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Hundreds of knives located by Suffolk police following Operation Sceptre

PUBLISHED: 17:17 03 April 2019 | UPDATED: 09:25 04 April 2019

Bury St Edmunds knife amnesty bin saw the highest amount of bladed weapons deposited. Pictures: SUFFOLK CONSTABULARY

Bury St Edmunds knife amnesty bin saw the highest amount of bladed weapons deposited. Pictures: SUFFOLK CONSTABULARY

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Hundreds of knives, bladed weapons and knuckle dusters will be destroyed by police following another successful year of Operation Sceptre.

Knuckle dusters were among the weapons found by Suffolk police during Operation Sceptre. Pictures: SUFFOLK CONSTABULARYKnuckle dusters were among the weapons found by Suffolk police during Operation Sceptre. Pictures: SUFFOLK CONSTABULARY

As part of the week-long national operation to combat knife crime, police have carried out weapons sweeps, emptied knife amnesty bins and held talks in local schools between March 11 and 18.

The amnesty bin in Bury St Edmunds saw the highest number of weapons deposited, with 865 items being deposited since September 2018.

The bin had already been emptied the same month, with an original 755 weapons recovered in an earlier emptying and a further 110 during the operation week.

The second largest haul came from Ipswich Fire Station, where 500 items were recovered, followed by Queen’s way in the town with 170.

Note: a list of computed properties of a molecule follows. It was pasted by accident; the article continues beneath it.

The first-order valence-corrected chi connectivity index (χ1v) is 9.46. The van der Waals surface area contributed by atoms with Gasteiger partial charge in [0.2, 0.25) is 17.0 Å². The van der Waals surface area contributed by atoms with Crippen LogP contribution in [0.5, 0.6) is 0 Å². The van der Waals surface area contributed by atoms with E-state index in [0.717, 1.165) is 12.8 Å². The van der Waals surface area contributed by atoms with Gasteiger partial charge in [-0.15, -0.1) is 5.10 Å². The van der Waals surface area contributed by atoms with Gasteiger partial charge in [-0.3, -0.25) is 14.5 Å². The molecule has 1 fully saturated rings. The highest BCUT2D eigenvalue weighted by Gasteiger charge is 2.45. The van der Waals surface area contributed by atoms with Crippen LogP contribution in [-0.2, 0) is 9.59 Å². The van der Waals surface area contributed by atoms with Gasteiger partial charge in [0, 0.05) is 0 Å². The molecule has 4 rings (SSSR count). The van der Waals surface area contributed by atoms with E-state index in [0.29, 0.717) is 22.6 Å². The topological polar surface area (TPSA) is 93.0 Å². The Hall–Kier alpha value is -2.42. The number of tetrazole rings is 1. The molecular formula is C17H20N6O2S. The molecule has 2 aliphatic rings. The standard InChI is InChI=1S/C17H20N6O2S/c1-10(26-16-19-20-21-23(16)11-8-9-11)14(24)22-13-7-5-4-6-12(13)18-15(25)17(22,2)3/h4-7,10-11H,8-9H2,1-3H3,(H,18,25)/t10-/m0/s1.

A further 151 weapons were found in Lowestoft, as well as 126 in Mildenhall and 26 in Haverhill. None were found in Ipswich’s Bramford Road or Sudbury.

As part of the operation, Suffolk’s ninth bin was installed in Stowmarket on March 11, which has since seen 36 items deposited.

Superintendent Kerry Cutler said the operation helps forces nationwide remind people of the dangers and potential consequences of knife crime.

She added: “Knife crime has devastating effects on victims, families and communities. We must break this cycle of violence and address the perception of young people who say they need to carry a knife to protect themselves. Let me be clear – knives have no place on our streets.

“You may think carrying a knife will ensure your safety and give you protection, but in reality if you carry a knife there is a greater risk it will be used, either by you or on you.

Suffolk’s Police and Crime Commissioner Tim Passmore added: “Operation Sceptre gives the constabulary an opportunity to raise awareness of knife crime and also give people an opportunity to deposit blades safely – I fully support this work.

“We need to do all we can through education, peer pressure, policing and sentencing to make it absolutely clear that it is never acceptable for a person to carry a knife or weapon.”

A knife, three screwdrivers and scissors were also recovered in weapons sweeps in central Ipswich.

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